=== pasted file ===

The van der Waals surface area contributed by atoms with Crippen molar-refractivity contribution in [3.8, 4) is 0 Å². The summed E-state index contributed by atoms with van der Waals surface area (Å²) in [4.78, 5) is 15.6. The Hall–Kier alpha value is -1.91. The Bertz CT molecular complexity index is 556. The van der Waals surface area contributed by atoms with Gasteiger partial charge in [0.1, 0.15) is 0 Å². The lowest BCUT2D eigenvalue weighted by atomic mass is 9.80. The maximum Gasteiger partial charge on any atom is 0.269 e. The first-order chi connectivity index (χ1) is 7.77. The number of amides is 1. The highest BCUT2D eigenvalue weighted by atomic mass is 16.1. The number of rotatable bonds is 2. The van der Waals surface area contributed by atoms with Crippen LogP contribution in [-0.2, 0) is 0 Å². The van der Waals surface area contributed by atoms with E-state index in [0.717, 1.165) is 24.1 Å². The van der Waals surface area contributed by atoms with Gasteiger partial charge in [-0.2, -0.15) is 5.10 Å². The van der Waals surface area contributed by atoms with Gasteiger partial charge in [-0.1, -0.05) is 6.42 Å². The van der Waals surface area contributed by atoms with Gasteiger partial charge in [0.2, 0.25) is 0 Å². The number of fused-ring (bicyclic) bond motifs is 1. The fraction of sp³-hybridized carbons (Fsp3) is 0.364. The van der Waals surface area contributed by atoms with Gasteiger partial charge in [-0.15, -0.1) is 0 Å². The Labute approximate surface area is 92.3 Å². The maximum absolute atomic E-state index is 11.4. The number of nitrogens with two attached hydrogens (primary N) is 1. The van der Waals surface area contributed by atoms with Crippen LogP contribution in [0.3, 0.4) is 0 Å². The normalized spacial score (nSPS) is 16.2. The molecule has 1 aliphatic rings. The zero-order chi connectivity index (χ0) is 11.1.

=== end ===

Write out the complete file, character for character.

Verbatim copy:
The van der Waals surface area contributed by atoms with Crippen molar-refractivity contribution in [3.8, 4) is 0 Å². The summed E-state index contributed by atoms with van der Waals surface area (Å²) in [4.78, 5) is 15.6. The Hall–Kier alpha value is -1.91. The Bertz CT molecular complexity index is 556. The van der Waals surface area contributed by atoms with Gasteiger partial charge in [0.1, 0.15) is 0 Å². The lowest BCUT2D eigenvalue weighted by atomic mass is 9.80. The maximum Gasteiger partial charge on any atom is 0.269 e. The first-order chi connectivity index (χ1) is 7.77. The number of amides is 1. The highest BCUT2D eigenvalue weighted by atomic mass is 16.1. The number of rotatable bonds is 2. The van der Waals surface area contributed by atoms with Crippen LogP contribution in [-0.2, 0) is 0 Å². The van der Waals surface area contributed by atoms with E-state index in [0.717, 1.165) is 24.1 Å². The van der Waals surface area contributed by atoms with Gasteiger partial charge in [-0.2, -0.15) is 5.10 Å². The van der Waals surface area contributed by atoms with Gasteiger partial charge in [-0.1, -0.05) is 6.42 Å². The van der Waals surface area contributed by atoms with Gasteiger partial charge in [0.2, 0.25) is 0 Å². The number of fused-ring (bicyclic) bond motifs is 1. The fraction of sp³-hybridized carbons (Fsp3) is 0.364. The van der Waals surface area contributed by atoms with Gasteiger partial charge in [-0.15, -0.1) is 0 Å². The Labute approximate surface area is 92.3 Å². The maximum absolute atomic E-state index is 11.4. The number of nitrogens with two attached hydrogens (primary N) is 1. The van der Waals surface area contributed by atoms with Crippen LogP contribution in [0.3, 0.4) is 0 Å². The normalized spacial score (nSPS) is 16.2. The molecule has 1 aliphatic rings. The zero-order chi connectivity index (χ0) is 11.1.